In late-day light, Kaleetan Peak (left) and Mount Roosevelt (center and right) form a dramatic backdrop for Gem Lake’s looking glass. Gem Lake, High Lakes Trail, September 02, 2011.
Continuing beyond the ever popular Snow Lake, the High Lakes Trail affords access to additional lakes higher and deeper within the Alpine Lakes Wilderness. Gem Lake is a relatively easy — although ruggedly steep — 2.00 miles/3.20 km beyond Snow Lake. Zigzagging upward, the trail provides additional, forest-fringed glimpses of Snow Lake‘s cliff-walled waters before cresting the ridge on its west end and arriving at the shore of Gem Lake. Unassuming at first, the view of Gem Lake only improves as the trail rounds its edge and faces the many spires of Kaleetan Peak and Mount Roosevelt, often reflected perfectly on its placid waters. Continue farther for a bit of backcountry solitude where few others venture. Beyond Gem Lake, the trail descends Wright Mountain’s western flank from near its very summit to near its very foot, dipping beneath Mount Roosevelt’s gabled peaks on the opposite side of the narrow valley cleft between them and passing a few verdant ponds before reaching Lower Wildcat Lake. From Lower Wildcat Lake, the trail again climbs steeply an approximate half mile/0.80 km to the upper lake. Between the Lower and Upper Wildcat Lakes, the little-maintained trail remains mostly visible beneath overgrown foliage, but route-finding aids may be advisable. Distance and rigor combine to render the High Lakes Trail challenging as an end-to-end day hike, given the massive elevation gains and losses in each direction — approximately 3,500 feet/1,066 meters from the Snow Lake trailhead and back. Be sure to allow plenty of daylight to complete the hike or plan to camp at one of the few campsites along the lakes.
This profile begins at the High Lakes Trail’s junction with the Snow Lake and Rock Creek trails on Snow Lake‘s northeast end.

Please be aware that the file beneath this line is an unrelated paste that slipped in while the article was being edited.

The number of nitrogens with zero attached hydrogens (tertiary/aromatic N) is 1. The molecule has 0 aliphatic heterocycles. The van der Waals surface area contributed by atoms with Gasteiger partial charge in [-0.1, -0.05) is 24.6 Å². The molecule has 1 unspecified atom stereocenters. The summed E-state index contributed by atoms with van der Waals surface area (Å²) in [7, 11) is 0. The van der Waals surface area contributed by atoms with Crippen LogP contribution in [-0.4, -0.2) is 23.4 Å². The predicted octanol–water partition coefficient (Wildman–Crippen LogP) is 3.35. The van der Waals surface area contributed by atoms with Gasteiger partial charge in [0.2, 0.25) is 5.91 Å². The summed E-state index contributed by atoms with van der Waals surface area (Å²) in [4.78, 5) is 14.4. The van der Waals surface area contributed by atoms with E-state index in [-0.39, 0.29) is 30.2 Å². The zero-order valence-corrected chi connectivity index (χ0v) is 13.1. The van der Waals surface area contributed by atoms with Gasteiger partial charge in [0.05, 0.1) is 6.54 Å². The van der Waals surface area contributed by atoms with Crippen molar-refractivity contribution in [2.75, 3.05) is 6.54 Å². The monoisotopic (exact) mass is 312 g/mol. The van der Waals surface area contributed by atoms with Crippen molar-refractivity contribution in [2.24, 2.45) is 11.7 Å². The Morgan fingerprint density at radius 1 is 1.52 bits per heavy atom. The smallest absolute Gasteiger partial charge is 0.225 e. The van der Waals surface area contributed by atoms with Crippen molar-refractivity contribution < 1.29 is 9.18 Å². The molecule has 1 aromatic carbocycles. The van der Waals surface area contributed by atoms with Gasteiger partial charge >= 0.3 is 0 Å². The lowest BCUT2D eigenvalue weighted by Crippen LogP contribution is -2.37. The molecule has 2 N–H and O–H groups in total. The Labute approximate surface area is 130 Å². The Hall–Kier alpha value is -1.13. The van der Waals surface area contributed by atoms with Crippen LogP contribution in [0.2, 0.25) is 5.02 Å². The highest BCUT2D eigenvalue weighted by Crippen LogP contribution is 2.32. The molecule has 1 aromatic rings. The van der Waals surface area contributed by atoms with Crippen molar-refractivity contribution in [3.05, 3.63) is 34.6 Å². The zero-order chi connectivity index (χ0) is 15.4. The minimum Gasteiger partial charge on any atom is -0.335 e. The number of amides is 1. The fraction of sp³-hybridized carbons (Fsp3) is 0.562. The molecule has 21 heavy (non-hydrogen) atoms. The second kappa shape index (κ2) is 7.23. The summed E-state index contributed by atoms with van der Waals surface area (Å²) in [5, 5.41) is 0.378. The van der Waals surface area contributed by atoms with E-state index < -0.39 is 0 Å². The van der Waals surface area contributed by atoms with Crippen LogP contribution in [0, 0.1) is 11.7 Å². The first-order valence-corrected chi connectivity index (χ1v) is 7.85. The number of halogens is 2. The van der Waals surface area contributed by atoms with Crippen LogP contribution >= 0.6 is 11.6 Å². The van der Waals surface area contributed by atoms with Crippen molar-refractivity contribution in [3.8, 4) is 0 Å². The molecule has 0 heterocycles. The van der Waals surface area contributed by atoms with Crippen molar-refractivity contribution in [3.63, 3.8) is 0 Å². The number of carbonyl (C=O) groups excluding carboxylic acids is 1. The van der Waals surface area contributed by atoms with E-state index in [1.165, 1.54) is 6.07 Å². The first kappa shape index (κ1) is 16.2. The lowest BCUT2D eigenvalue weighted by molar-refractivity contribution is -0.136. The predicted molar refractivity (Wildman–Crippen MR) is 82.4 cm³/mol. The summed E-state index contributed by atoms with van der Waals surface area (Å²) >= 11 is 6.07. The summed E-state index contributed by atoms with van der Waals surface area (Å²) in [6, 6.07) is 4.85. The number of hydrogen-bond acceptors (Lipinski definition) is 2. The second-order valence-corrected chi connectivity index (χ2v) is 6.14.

From its junction with the Snow Lake and Rock Creek trails, the High Lakes Trail continues around Snow Lake, providing glimpses of Chair Peak’s deeply fissured face across its waters as it climbs amid tarns and old-growth forest. Snow Lake, High Lakes Trail, September 02, 2011 and August 19, 2012.
Here and there, distant Cascade peaks can be spied rising beyond the Middle Fork Snoqualmie River Valley; here, from left to right, Overcoat Peak, Chimney Rock, and Lemah Mountain. High Lakes Trail, September 02, 2017.
During the brief mountain summer, drifts of partridgefoot (Luetkea pectinata) and pink mountain-heath (Phyllodoce empetriformis) gladden the upland trailside. High Lakes Trail, August 17, 2014.
Ascending by many meandering switchbacks, the trail finally reaches Gem Lake’s jewel-like waters pooled just atop the ridge that bounds Snow Lake’s west end. Wright Mountain rises beyond. If at first sight, the view seems less than stunning, continue — it only improves as the trail rounds the lake. Gem Lake, High Lakes Trail, September 02, 2017.
Gem Lake’s glassy waters often fashion abstract images from the surrounding peaks. Here, Kaleetan Peak (left) and Mount Roosevelt (center and right) mirror themselves in evening’s lingering light. Gem Lake, High Lakes Trail, August 19, 2012.
On Gem Lake’s surface, Chair Peak appears to bridge a dusky sky above the treetops. Gem Lake, High Lakes Trail, August 19, 2012.
Beyond Gem Lake, the trail approaches Wright Mountain from the ridge just below its summit (here, on the right), and switchbacks to the valley floor below, rapidly losing approximately 1,000 feet/305 meters in elevation — which is regained on the return trip. High Lakes Trail, September 02, 2017.
Descending Wright Mountain beneath the very eaves of Mount Roosevelt, the trail traverses the length of a massive talus field, where it can be difficult to discern among the jumbled stones. Look for cairns built by other hikers to guide the way. High Lakes Trail, September 02, 2017.
Shortly before reaching Lower Wildcat Lake, the trail passes several quiet ponds tucked into the shadowy valley woodland. High Lakes Trail, September 02, 2017.
The trail arrives abruptly at the shore of Lower Wildcat Lake, wreathed by dense forest. From the small campsite on the lakeshore, the trail continues left (when facing the lake) across a small creek. It is overgrown and can be difficult to locate, but, once found, is generally easy to follow beneath the overhanging foliage. However, route-finding aids may be helpful at this point. High Lakes Trail, September 02, 2017.
The trail climbs steeply for the last half mile/0.80 km to Upper Wildcat Lake, which lies in a rugged stone basin set beneath Caroline Peak’s flat-topped summit. Upper Wildcat Lake, High Lakes Trail, September 02, 2017.